Thus, the idea of a young Han Solo spin-off, sans Harrison Ford (Blade Runner 2049) of course, was of little interest to me. Throughout the production of Solo: A Star Wars Story my initial disinterest developed into a morbid curiosity. As you’ve no doubt heard, this film had a troubled production. Initially, writer/director Josh Trank (Chronicle) was to helm the picture; but quickly exited due to the disappointing financial and critical reception of Fantastic 4 (2015). Furthermore, Trank felt overwhelmed by the pressure of doing A Star Wars Story. Following this, Kennedy and company made an inspired decision in hiring directing duo Phil Lord and Chris Miller (The LEGO Movie). The idea was that Lord and Miller could inject a little humor into Solo’s script by Star Wars regular Lawrence Kasdan and son Jake Kasdan. Alas, after shooting a large chunk of the film, the director’s were dismissed due to “Irreconcilable creative differences,” with Kennedy and The Kasdans. At this point, Ron Howard (Inferno) was brought in to finish the film; which included extensive reshoots and recasting. Between keeping up with the contentious production and the mismanaged marketing for Solo, I didn’t have high hopes when the lights of the theater went dark.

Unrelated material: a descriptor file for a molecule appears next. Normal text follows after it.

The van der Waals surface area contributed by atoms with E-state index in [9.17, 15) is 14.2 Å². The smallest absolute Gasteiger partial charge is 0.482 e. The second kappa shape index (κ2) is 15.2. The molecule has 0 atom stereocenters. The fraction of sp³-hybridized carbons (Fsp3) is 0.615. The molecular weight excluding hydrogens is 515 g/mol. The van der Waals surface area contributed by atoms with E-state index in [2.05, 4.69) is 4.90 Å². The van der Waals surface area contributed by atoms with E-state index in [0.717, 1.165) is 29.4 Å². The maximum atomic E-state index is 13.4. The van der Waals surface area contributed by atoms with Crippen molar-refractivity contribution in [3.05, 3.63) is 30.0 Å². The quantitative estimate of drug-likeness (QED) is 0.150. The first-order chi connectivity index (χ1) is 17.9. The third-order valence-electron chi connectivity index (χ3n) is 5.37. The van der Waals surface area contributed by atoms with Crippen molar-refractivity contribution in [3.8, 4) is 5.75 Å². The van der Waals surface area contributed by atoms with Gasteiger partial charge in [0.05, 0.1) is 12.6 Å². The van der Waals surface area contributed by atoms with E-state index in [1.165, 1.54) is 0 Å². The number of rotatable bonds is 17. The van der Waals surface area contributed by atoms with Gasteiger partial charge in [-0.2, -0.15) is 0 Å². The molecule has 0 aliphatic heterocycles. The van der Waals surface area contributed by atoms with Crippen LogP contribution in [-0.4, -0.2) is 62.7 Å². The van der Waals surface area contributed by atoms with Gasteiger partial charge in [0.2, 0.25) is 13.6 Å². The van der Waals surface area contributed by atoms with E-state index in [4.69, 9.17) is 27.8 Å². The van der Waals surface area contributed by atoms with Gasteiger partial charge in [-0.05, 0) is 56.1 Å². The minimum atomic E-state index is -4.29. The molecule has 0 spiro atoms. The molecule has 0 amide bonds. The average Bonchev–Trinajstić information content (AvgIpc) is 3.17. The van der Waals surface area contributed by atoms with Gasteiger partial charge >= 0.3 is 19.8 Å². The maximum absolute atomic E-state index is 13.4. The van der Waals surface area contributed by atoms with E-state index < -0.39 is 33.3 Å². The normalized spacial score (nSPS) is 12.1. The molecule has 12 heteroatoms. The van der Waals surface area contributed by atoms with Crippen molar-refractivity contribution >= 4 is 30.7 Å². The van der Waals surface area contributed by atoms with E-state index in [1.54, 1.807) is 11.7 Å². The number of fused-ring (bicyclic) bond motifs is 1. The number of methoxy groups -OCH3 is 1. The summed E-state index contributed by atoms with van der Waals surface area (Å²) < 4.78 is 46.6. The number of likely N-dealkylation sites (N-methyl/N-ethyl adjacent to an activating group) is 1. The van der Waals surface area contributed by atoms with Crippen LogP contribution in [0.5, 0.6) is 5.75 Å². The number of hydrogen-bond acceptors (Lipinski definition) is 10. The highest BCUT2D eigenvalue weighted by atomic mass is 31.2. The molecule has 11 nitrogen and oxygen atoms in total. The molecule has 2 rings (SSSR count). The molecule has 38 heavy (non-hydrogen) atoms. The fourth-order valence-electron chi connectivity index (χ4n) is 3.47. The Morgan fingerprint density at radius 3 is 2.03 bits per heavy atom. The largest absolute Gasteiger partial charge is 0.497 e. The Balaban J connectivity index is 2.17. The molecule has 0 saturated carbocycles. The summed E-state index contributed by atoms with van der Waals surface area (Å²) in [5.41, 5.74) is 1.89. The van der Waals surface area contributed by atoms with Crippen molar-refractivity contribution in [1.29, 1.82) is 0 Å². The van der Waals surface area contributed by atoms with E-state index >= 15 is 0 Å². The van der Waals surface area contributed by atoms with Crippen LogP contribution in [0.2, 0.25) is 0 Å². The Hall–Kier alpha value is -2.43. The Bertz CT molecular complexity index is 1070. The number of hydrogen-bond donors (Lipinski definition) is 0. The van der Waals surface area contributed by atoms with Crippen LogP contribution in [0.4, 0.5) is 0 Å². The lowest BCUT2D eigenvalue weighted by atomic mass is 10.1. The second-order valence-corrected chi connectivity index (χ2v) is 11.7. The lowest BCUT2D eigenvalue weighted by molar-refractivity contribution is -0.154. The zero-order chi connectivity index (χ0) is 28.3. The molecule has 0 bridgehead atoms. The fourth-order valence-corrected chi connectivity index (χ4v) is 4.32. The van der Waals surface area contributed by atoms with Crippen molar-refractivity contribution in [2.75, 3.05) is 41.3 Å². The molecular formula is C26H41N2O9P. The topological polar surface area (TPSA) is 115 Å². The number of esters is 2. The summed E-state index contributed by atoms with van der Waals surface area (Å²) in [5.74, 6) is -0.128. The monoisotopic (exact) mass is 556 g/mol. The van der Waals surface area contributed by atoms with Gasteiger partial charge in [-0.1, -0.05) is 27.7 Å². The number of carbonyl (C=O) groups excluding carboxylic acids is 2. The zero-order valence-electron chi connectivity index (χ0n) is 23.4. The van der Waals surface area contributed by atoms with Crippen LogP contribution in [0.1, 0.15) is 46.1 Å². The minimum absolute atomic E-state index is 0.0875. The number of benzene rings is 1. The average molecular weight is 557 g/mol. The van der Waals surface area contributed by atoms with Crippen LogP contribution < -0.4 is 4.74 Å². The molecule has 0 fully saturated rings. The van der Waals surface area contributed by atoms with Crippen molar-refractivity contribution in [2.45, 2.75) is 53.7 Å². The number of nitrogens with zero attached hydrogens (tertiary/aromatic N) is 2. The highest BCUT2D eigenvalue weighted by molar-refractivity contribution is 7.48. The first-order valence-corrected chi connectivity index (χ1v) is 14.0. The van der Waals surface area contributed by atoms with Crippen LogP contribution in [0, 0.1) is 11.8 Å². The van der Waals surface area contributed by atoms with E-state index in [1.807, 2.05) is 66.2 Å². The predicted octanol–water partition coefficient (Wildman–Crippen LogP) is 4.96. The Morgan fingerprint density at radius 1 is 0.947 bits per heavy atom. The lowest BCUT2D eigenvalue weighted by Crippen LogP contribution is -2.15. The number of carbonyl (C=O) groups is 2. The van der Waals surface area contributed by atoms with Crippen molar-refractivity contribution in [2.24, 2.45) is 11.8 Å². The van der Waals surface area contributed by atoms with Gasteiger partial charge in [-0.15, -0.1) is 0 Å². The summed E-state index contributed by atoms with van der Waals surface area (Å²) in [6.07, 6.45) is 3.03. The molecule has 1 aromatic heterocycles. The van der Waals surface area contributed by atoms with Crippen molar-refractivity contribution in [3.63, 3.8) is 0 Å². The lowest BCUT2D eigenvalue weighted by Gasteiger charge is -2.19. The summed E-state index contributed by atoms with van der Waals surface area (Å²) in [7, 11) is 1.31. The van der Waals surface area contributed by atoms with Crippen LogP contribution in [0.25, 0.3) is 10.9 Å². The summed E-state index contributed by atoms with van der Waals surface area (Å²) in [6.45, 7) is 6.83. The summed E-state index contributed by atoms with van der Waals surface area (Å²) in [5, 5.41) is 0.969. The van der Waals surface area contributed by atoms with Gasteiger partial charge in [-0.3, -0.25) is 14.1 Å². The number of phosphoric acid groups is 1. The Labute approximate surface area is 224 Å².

For the first twenty minutes or so, my apprehension remained as Solo unfolded. The film follows a young Han Solo (Alden Ehrenrech) as he and his love interest, Qi’ra (Emilia Clarke) as they attempt to escape a planet on which they’re enslaved. However, the two star-crossed lovers get separated, and only Han manages to escape. Racked with guilt, he makes it his mission to make money, get his own ship and return to save Qi’ra. Shortly after his escape our hero crews up with a group of thieves led by Tobias Beckett (Woody Harrelson). As if by destiny, this crew is soon tasked with a job that will have them crossing paths with not only Qi’ra; but also Lando Calrissian (Donald Glover) and Chewbacca (Joonas Suotamo).